Merely suppressing the expression of TOP2A and demonstrating resistance does not prove that TOP2A expression levels can be used as a biomarker to personalize therapy. Rather, this only succeeds in demonstrating etoposide and doxorubicin's mechanisms of action. The more important question is whether or not naturally occurring variations in TOP2A expression correlate with etoposide/doxorubicin susceptibility, which does not (25). This implies that TOP2A expression is necessary but perhaps not sufficient for efficacious tumor cell killing by these agents. It is possible that there are other molecular factors limiting the effectiveness of these agents, and that even a small amount of TOP2A expression is sufficient to elicit DNA damage if other conditions are met. Importantly, many studies have demonstrated that increased TOP2A expression is correlated with improved prognosis in GBM, measured as survival at 2 years (51), 5-year progression free survival and overall survival (52, 53) (correlative evidence).
Other Genes Associated With Susceptibility to TOP2 Poisons
Mutations in the KEAP1 (Kelch-like ECH-associated Protein-1) gene are common abnormalities in non-small cell lung cancer (NSCLC), gallbladder, liver (54), ovarian (55), endometrial (56), and lung papillary cancers (57). Keap1 is an E3 ubiquitin ligase involved in degrading Nrf2, which regulates transcription of genes that mediate the response to oxidative stress (58). Studies have suggested that decreased Keap1 expression and increased Nrf2 expression enhances tumor cell growth. A systematic analysis of the KEAP1 genomic locus in NSCLC cell lines demonstrated bi-allelic inactivation in KEAP1 was associated with constitutive activation of Nrf2-mediated gene expression (59). Another study demonstrated similar findings in biliary tract and gallbladder cancers. Amplifying alterations in KEAP1 are found in approximately 0.8% of GBM tumors (43, 44). Mutations in the Keap1-Nrf2 pathway have been implicated in TOP2 poison resistance (60). For instance, Wang, et. al demonstrated that stable overexpression of Nrf2 resulted in increased resistance to agents such as etoposide, cisplatin, and doxorubicin. Conversely, they demonstrated down-regulation of the Nrf2 response was associated with increased susceptibility to the above therapies (experimental evidence) (61). Also, a recent study used a genome wide knock down approach and demonstrated that KEAP1 mutations also confer resistance to TOP2 poisons by decreasing TOP2A expression levels (experimental evidence) (16). Therefore, assessing the mutational status of KEAP1 prior to initiating therapy may provide a more informed and personalized approach to treatment.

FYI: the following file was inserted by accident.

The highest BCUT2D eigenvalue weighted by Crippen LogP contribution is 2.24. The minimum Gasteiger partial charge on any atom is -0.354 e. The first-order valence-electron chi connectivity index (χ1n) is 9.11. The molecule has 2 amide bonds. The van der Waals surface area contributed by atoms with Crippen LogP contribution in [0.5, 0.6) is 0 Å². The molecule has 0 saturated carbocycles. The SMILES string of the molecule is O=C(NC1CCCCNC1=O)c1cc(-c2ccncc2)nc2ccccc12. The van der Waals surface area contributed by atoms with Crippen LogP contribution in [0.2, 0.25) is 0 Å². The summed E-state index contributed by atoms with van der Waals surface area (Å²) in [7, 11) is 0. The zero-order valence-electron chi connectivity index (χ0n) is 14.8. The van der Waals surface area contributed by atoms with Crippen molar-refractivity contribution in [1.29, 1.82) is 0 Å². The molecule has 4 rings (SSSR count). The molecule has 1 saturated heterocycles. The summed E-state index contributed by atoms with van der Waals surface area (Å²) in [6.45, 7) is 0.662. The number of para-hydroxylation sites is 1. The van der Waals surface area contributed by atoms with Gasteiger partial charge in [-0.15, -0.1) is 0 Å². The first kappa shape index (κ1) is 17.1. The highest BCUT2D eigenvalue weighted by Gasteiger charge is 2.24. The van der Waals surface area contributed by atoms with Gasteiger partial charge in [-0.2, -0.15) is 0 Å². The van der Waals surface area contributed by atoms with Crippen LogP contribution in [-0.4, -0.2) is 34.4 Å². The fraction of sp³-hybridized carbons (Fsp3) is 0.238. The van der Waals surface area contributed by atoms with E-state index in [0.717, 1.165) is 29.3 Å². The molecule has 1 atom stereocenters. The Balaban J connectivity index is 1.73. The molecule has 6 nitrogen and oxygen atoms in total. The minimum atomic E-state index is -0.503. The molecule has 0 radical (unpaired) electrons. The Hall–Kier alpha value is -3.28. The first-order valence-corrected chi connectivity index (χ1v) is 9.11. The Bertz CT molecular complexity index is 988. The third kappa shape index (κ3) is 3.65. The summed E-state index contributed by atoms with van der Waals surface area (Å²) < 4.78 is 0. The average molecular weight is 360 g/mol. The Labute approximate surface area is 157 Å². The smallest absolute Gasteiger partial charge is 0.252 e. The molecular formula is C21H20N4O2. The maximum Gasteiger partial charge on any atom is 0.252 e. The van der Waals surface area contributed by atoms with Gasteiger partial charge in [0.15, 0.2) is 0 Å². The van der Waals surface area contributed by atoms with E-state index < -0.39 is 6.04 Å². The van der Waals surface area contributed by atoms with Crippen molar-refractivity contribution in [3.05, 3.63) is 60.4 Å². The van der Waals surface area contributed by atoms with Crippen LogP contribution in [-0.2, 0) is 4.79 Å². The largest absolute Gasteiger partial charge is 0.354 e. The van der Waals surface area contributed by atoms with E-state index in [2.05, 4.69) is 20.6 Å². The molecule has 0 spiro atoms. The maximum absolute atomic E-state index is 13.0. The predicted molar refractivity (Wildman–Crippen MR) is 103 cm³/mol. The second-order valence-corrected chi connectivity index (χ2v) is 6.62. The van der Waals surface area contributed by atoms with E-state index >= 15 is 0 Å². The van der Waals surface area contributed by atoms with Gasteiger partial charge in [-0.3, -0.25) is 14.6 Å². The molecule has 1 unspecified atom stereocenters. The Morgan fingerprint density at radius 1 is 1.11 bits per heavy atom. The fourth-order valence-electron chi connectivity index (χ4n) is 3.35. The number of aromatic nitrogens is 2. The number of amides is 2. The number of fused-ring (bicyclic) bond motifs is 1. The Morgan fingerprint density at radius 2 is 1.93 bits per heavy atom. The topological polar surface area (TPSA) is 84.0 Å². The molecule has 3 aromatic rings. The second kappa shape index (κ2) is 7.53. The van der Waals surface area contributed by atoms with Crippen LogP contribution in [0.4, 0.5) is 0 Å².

Drug efflux is a well-researched mechanism of resistance to chemotherapy, where increased activity of a molecular pump decreases the intracellular accumulation of a therapeutic agent (62). In particular, three such transporters—multidrug resistance protein 1 (MDR1), multidrug resistance associated protein 1 (MRP1), and breast cancer resistance protein (BCRP) have been implicated in cancer resistance to a number of chemotherapeutic agents (62). MDR1 encodes P-glycoprotein, a protein that functions as an active efflux pump, removing lipophilic compounds from the cell, thus decreasing the intracellular accumulation of chemotherapeutics. Many studies have demonstrated a negative correlation between P-glycoprotein and chemotherapeutic efficacy (correlative evidence) (63–65). This protein is especially important for the treatment of neurological malignancies as it removes drugs at the BBB, preventing access of agents to the CNS (16). Animal studies have demonstrated that specifically inhibiting P-glycoprotein can increase the level of drug in the brain while also improving the drug's efficacy against implanted human tumors (66, 67). However, later clinical attempts to incorporate P-glycoprotein inhibitors into chemotherapy protocols have shown contradictory and disappointing results (68–70). This discrepancy may be explained by suboptimal dosing of both the inhibitor and chemotherapeutic, with possible contribution by other pumps on the luminal side of brain capillary endothelial cells (71). The presence of P-glycoprotein may be an important molecular biomarker whose presence should be assessed before starting therapy with a TOP2 poison, however, studies are yet to determine a conclusive clinical benefit to targeting these resistance mechanisms.
The activity of C9orf82 been recently implicated in resistance to TOP2 poisons. There is currently no consensus as to its precise function in the cell, with some data suggesting it negatively regulates apoptosis mediated by caspases (72), and other data suggesting it is involved with the repair of DNA after DSB induced by TOP2 proteins (experimental evidence) (16). Alterations in C9orf82, predominantly deletions, are found in approximately between 6 and11% of GBM tumors (43, 44). A mutation in the C9orf82 gene was shown to confer resistance to TOP2 poisons (experimental evidence) (16). The role of C9orf82 needs to be examined further before its clinical use as a reliable biomarker.